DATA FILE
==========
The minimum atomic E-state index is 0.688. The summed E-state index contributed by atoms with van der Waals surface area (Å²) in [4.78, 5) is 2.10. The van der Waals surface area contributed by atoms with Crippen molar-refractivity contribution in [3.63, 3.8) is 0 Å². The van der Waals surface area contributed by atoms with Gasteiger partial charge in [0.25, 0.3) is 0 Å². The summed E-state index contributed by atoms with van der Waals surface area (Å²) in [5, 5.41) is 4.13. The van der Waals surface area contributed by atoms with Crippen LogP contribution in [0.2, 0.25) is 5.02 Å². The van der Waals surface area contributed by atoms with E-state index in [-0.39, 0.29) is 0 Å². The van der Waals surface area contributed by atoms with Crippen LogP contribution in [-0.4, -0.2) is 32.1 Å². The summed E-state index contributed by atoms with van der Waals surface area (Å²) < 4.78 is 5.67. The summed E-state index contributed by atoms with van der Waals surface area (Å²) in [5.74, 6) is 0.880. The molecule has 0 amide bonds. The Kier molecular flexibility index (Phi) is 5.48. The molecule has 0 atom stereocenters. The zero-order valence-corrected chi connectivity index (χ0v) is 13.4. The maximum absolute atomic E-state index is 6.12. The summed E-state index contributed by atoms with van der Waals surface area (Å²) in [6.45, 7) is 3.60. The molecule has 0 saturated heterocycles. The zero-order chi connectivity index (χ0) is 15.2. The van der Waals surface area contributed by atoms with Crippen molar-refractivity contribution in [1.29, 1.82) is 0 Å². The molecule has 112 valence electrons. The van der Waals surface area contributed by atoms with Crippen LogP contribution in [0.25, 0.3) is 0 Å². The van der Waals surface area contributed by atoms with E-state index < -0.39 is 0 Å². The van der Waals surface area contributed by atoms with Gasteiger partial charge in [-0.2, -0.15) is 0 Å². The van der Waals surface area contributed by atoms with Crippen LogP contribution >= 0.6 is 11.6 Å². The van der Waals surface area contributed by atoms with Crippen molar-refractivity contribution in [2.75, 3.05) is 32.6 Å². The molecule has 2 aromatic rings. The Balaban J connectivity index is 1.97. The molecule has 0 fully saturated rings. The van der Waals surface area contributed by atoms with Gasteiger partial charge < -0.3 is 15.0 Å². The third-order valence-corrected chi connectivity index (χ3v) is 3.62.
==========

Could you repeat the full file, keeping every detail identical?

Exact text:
The minimum atomic E-state index is 0.688. The summed E-state index contributed by atoms with van der Waals surface area (Å²) in [4.78, 5) is 2.10. The van der Waals surface area contributed by atoms with Crippen molar-refractivity contribution in [3.63, 3.8) is 0 Å². The van der Waals surface area contributed by atoms with Gasteiger partial charge in [0.25, 0.3) is 0 Å². The summed E-state index contributed by atoms with van der Waals surface area (Å²) in [5, 5.41) is 4.13. The van der Waals surface area contributed by atoms with Crippen LogP contribution in [0.2, 0.25) is 5.02 Å². The van der Waals surface area contributed by atoms with E-state index in [-0.39, 0.29) is 0 Å². The van der Waals surface area contributed by atoms with Crippen LogP contribution in [-0.4, -0.2) is 32.1 Å². The summed E-state index contributed by atoms with van der Waals surface area (Å²) < 4.78 is 5.67. The summed E-state index contributed by atoms with van der Waals surface area (Å²) in [5.74, 6) is 0.880. The molecule has 0 amide bonds. The Kier molecular flexibility index (Phi) is 5.48. The molecule has 0 atom stereocenters. The zero-order valence-corrected chi connectivity index (χ0v) is 13.4. The maximum absolute atomic E-state index is 6.12. The summed E-state index contributed by atoms with van der Waals surface area (Å²) in [6.45, 7) is 3.60. The molecule has 0 saturated heterocycles. The zero-order chi connectivity index (χ0) is 15.2. The van der Waals surface area contributed by atoms with Crippen molar-refractivity contribution in [1.29, 1.82) is 0 Å². The molecule has 112 valence electrons. The van der Waals surface area contributed by atoms with Crippen LogP contribution in [0.25, 0.3) is 0 Å². The van der Waals surface area contributed by atoms with E-state index < -0.39 is 0 Å². The van der Waals surface area contributed by atoms with Gasteiger partial charge in [-0.2, -0.15) is 0 Å². The van der Waals surface area contributed by atoms with Crippen LogP contribution >= 0.6 is 11.6 Å². The van der Waals surface area contributed by atoms with Crippen molar-refractivity contribution in [2.75, 3.05) is 32.6 Å². The molecule has 2 aromatic rings. The Balaban J connectivity index is 1.97. The molecule has 0 fully saturated rings. The van der Waals surface area contributed by atoms with Gasteiger partial charge < -0.3 is 15.0 Å². The third-order valence-corrected chi connectivity index (χ3v) is 3.62.